For me, this is the impatience that actually bothers me, and I’m really working on. I quite often feel frustrated or impatient that I either don’t know what I want to do with my life or my career yet or that I’m not in a better imaginary position. I’m constantly looking for a magic switch to turn on my life satisfaction, which isn’t ever going to work. I want to feel fulfilled in my work. I want to have confidence in my choices. I want to be someone 15-year-old me would have been impressed by. I would also very much like my own space, but that’s less of a satisfaction and more of an I have to just persevere through being young and unable to afford rent.
I’m slowly realising the things that will really fulfil and sustain me take time to develop and I have to engage with that process, rather than checking out because it didn’t work immediately and looking for something new, something better.
If I’m honest I’m not sure that being on a grad scheme, where I move jobs every 3 months helped with that. Every quarter I change environments and hope that my underlying issues will be solved by some external factor, surprise surprise it didn’t happen.
But I’m not using that as an excuse. These are the four things I’m working on to deal with my life impatience.
REALISE THERE IS NO END GOAL
This is a big one to remember for me. There is no end career. There is not yes I have happiness I have won. Whenever I feel like I’m trying to race to a finish line I like to go back to this Adam JK print. There is no end, there’s only trying so you need to learn to enjoy and get the most out of the trying rather than looking past it to something you won’t get.
WORK ON WHAT YOU CAN DO WHERE YOU ARE RIGHT NOW
Think about what you actually want. By that, I don’t mean a job title, or a salary, or a house, but the things that you want from those things: creativity, purpose, freedom, independence etc. Then work out how you can work those things into what you have now. You might not be able to get all of them or get them in the form you want but you can always incorporate them more into what you have now, even if that’s just realising you’ve already got them.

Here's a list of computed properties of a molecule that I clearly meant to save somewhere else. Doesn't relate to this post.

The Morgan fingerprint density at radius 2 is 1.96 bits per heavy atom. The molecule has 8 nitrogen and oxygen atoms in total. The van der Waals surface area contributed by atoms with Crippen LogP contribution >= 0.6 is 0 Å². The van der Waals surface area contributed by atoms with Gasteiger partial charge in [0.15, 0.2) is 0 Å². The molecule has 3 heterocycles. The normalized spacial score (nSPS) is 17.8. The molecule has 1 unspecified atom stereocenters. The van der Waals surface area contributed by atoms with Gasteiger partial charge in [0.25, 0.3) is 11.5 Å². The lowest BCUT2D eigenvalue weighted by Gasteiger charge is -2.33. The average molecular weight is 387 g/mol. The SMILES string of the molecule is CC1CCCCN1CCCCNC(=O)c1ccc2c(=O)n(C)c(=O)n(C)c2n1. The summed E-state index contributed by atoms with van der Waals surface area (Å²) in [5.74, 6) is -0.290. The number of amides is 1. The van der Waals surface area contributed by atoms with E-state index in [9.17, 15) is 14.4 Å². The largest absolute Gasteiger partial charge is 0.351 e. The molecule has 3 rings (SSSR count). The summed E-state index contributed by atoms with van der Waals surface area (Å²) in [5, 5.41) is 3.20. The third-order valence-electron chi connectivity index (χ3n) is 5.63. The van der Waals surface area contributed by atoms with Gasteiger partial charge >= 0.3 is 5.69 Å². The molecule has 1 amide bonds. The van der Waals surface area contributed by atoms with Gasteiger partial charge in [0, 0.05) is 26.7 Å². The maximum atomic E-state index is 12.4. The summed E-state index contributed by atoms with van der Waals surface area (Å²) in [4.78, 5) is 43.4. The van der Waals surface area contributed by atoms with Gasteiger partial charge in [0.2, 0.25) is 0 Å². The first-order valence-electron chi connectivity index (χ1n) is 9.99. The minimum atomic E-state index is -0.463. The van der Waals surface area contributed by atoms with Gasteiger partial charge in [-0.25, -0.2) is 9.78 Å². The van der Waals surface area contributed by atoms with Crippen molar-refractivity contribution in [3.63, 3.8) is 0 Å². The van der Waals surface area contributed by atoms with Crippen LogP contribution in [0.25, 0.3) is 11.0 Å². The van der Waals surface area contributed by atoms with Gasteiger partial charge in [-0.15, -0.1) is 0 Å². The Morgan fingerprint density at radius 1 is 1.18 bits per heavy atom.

RECOGNISE HOW FAR YOU’VE COME
I’m always looking ahead to the next thing, or to the skills I will need and don’t have yet. Taking some time to look back on where you’ve come from and what you’ve learned is so important. Wherever you are, you’ve come from somewhere. Recognising that you’ve already gone some of the way can make you realise that you’re moving forward, and there’s not as much need to be impatient.
KNOW IT’S NORMAL
I think I end loads of these feelings-y posts on, you’re not the only one. But you know what I don’t care because it’s true. We’re all impatient and we all want to be better and everyone who starts anywhere is probably a bit uncomfortable with it. It’s easy to see the people in the positions you want and not think about how long it took to get there, or to see other people in your position as projecting that they’re happy and loving the process (no one loves it 100% of the time). You’re not the only one, and waiting is normal. You’re not behind. You’re not going too slow. You’re going at your own pace, and you’re going* which is all that matters.
*Even if you’re not obviously going where you want you’re still going, promise.
PS – sorry if you were eager to get to the end of this one, I know it was long, but just see it as an exercise in patience